Objectives: To test the hypothesis that echocardiographic dyssynchrony may assist in the selection of patients with borderline QRS duration for cardiac resynchronization therapy (CRT). Background: Although echocardiographic dyssynchrony is currently not recommended to select patients with QRS duration widening for CRT, its utility in patients with borderline QRS widening is unclear. Methods: Of 221 consecutive heart failure patients with an ejection fraction (EF) ≤35% referred for CRT, 86 had a borderline QRS duration of 100 to 130 ms (115 ± 8 ms) and 135 patients had wide QRS >130 ms (168 ± 26 ms). Dyssynchrony was assessed using interventricular mechanical delay, tissue Doppler imaging longitudinal velocity opposing wall delay, and speckle tracking radial strain for septal to posterior wall delay. Response to CRT was defined as ≥15% increase in EF, and reverse remodeling as ≥10% decrease in end-systolic volume. Results: There were 201 patients with baseline quantitative echocardiographic data available, and 187 with follow-up data available 8 ± 5 months after CRT. A smaller proportion of borderline QRS duration patients (53%) were EF responders compared with 75% with widened QRS (p < 0.05). Interventricular mechanical delay ≥40 ms and opposing wall delay ≥65 ms were predictive of EF response in the wide QRS duration group, but not the borderline QRS duration group. Speckle tracking radial dyssynchrony ≥130 ms, however, was predictive of EF response in both wide QRS interval patients (88% sensitivity, 74% specificity) and borderline QRS interval patients (79% sensitivity, 82% specificity) and associated reverse remodeling with reduction in end-systolic volume (p < 0.0005). Conclusions: Radial dyssynchrony by speckle tracking strain was associated with EF and reverse remodeling response to CRT in patients with borderline QRS duration and has the potential to assist with patient selection.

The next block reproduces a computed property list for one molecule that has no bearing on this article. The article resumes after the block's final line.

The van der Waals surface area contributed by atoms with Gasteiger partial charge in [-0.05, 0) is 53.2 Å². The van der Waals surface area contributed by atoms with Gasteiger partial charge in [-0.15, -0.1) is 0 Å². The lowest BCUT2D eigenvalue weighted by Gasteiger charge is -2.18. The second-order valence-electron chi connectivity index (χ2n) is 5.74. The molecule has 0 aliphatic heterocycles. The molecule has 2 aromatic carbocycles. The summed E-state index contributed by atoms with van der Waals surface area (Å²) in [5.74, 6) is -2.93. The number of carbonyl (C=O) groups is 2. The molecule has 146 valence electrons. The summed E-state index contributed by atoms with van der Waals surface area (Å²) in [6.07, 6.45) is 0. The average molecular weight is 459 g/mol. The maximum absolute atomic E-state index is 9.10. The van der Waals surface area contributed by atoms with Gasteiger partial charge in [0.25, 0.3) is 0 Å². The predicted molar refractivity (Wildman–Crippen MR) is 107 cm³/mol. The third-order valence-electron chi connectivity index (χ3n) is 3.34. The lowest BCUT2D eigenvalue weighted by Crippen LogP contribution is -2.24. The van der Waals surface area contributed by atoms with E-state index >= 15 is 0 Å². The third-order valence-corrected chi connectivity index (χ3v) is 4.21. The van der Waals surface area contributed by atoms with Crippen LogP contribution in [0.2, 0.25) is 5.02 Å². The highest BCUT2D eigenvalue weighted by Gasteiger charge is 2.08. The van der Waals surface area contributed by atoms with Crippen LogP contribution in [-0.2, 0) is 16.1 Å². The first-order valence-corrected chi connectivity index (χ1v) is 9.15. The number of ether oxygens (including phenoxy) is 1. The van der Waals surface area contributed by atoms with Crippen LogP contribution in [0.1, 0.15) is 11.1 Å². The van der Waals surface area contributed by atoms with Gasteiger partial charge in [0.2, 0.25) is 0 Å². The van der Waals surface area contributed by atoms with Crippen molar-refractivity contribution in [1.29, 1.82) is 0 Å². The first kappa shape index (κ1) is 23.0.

All Science Journal Classification (ASJC) codes
- Radiology Nuclear Medicine and imaging
- Cardiology and Cardiovascular Medicine